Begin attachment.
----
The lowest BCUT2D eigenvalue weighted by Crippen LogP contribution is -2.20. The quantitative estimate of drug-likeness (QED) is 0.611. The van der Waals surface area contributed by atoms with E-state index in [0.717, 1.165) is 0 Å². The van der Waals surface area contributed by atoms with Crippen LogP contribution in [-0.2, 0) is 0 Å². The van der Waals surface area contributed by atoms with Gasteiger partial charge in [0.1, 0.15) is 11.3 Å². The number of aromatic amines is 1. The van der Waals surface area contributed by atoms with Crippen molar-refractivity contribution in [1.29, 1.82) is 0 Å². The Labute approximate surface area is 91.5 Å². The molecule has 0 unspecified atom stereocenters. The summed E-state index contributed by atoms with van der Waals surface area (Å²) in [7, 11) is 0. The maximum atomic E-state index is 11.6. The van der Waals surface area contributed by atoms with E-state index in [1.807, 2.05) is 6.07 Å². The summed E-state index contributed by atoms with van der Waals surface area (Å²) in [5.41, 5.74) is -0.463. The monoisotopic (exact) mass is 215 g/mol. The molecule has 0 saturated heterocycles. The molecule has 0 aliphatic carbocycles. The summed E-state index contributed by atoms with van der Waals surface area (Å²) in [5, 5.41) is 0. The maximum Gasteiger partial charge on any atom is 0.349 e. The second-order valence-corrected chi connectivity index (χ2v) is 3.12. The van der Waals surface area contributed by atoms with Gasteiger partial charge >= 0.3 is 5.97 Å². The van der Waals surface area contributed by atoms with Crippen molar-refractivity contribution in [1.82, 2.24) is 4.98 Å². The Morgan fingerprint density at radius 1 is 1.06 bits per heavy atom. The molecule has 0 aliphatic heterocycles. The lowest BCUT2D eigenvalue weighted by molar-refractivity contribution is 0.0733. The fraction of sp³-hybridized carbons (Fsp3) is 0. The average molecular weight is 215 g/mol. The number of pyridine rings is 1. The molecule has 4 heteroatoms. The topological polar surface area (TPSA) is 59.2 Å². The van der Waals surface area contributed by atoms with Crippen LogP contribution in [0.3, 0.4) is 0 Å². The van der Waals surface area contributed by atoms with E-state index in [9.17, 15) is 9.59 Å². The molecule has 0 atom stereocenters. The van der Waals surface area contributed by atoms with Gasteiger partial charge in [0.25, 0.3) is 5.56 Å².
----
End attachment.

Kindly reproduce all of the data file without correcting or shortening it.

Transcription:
The lowest BCUT2D eigenvalue weighted by Crippen LogP contribution is -2.20. The quantitative estimate of drug-likeness (QED) is 0.611. The van der Waals surface area contributed by atoms with E-state index in [0.717, 1.165) is 0 Å². The van der Waals surface area contributed by atoms with Crippen LogP contribution in [-0.2, 0) is 0 Å². The van der Waals surface area contributed by atoms with Gasteiger partial charge in [0.1, 0.15) is 11.3 Å². The number of aromatic amines is 1. The van der Waals surface area contributed by atoms with Crippen molar-refractivity contribution in [1.29, 1.82) is 0 Å². The Labute approximate surface area is 91.5 Å². The molecule has 0 unspecified atom stereocenters. The summed E-state index contributed by atoms with van der Waals surface area (Å²) in [7, 11) is 0. The maximum atomic E-state index is 11.6. The van der Waals surface area contributed by atoms with E-state index in [1.807, 2.05) is 6.07 Å². The summed E-state index contributed by atoms with van der Waals surface area (Å²) in [5.41, 5.74) is -0.463. The monoisotopic (exact) mass is 215 g/mol. The molecule has 0 saturated heterocycles. The molecule has 0 aliphatic carbocycles. The summed E-state index contributed by atoms with van der Waals surface area (Å²) in [5, 5.41) is 0. The maximum Gasteiger partial charge on any atom is 0.349 e. The second-order valence-corrected chi connectivity index (χ2v) is 3.12. The van der Waals surface area contributed by atoms with Gasteiger partial charge >= 0.3 is 5.97 Å². The van der Waals surface area contributed by atoms with Crippen molar-refractivity contribution in [1.82, 2.24) is 4.98 Å². The Morgan fingerprint density at radius 1 is 1.06 bits per heavy atom. The molecule has 0 aliphatic heterocycles. The lowest BCUT2D eigenvalue weighted by molar-refractivity contribution is 0.0733. The fraction of sp³-hybridized carbons (Fsp3) is 0. The average molecular weight is 215 g/mol. The number of pyridine rings is 1. The molecule has 4 heteroatoms. The topological polar surface area (TPSA) is 59.2 Å². The van der Waals surface area contributed by atoms with Crippen LogP contribution in [0.3, 0.4) is 0 Å². The van der Waals surface area contributed by atoms with E-state index in [9.17, 15) is 9.59 Å². The molecule has 0 atom stereocenters. The van der Waals surface area contributed by atoms with Gasteiger partial charge in [0.25, 0.3) is 5.56 Å².